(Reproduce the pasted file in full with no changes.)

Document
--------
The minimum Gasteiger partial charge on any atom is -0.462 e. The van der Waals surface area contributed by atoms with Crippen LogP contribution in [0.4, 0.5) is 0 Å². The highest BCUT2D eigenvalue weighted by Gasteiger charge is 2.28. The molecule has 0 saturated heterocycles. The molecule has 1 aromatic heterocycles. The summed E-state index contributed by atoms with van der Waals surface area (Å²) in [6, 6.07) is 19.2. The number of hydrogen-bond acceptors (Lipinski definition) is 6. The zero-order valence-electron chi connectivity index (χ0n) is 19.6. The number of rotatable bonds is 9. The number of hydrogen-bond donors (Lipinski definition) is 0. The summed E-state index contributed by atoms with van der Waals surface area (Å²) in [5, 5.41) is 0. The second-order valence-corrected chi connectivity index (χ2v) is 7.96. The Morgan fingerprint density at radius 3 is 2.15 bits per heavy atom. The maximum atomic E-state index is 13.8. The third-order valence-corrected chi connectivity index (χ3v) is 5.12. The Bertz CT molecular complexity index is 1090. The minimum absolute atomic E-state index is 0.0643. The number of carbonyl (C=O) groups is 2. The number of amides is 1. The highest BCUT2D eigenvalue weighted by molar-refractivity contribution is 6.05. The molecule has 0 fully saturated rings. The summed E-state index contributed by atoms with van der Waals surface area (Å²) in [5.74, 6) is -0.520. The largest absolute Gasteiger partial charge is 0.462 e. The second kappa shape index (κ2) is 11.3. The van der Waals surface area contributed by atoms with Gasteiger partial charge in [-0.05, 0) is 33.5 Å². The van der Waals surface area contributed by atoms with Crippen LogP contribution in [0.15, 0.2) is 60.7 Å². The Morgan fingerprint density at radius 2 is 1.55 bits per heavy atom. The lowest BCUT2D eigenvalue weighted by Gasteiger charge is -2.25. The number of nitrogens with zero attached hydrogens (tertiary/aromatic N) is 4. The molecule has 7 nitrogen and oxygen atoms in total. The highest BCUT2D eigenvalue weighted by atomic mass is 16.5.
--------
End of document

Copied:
The minimum Gasteiger partial charge on any atom is -0.462 e. The van der Waals surface area contributed by atoms with Crippen LogP contribution in [0.4, 0.5) is 0 Å². The highest BCUT2D eigenvalue weighted by Gasteiger charge is 2.28. The molecule has 0 saturated heterocycles. The molecule has 1 aromatic heterocycles. The summed E-state index contributed by atoms with van der Waals surface area (Å²) in [6, 6.07) is 19.2. The number of hydrogen-bond acceptors (Lipinski definition) is 6. The zero-order valence-electron chi connectivity index (χ0n) is 19.6. The number of rotatable bonds is 9. The number of hydrogen-bond donors (Lipinski definition) is 0. The summed E-state index contributed by atoms with van der Waals surface area (Å²) in [5, 5.41) is 0. The second-order valence-corrected chi connectivity index (χ2v) is 7.96. The Morgan fingerprint density at radius 3 is 2.15 bits per heavy atom. The maximum atomic E-state index is 13.8. The third-order valence-corrected chi connectivity index (χ3v) is 5.12. The Bertz CT molecular complexity index is 1090. The minimum absolute atomic E-state index is 0.0643. The number of carbonyl (C=O) groups is 2. The number of amides is 1. The highest BCUT2D eigenvalue weighted by molar-refractivity contribution is 6.05. The molecule has 0 fully saturated rings. The summed E-state index contributed by atoms with van der Waals surface area (Å²) in [5.74, 6) is -0.520. The largest absolute Gasteiger partial charge is 0.462 e. The second kappa shape index (κ2) is 11.3. The van der Waals surface area contributed by atoms with Gasteiger partial charge in [-0.05, 0) is 33.5 Å². The van der Waals surface area contributed by atoms with Crippen LogP contribution in [0.15, 0.2) is 60.7 Å². The Morgan fingerprint density at radius 2 is 1.55 bits per heavy atom. The lowest BCUT2D eigenvalue weighted by Gasteiger charge is -2.25. The number of nitrogens with zero attached hydrogens (tertiary/aromatic N) is 4. The molecule has 7 nitrogen and oxygen atoms in total. The highest BCUT2D eigenvalue weighted by atomic mass is 16.5.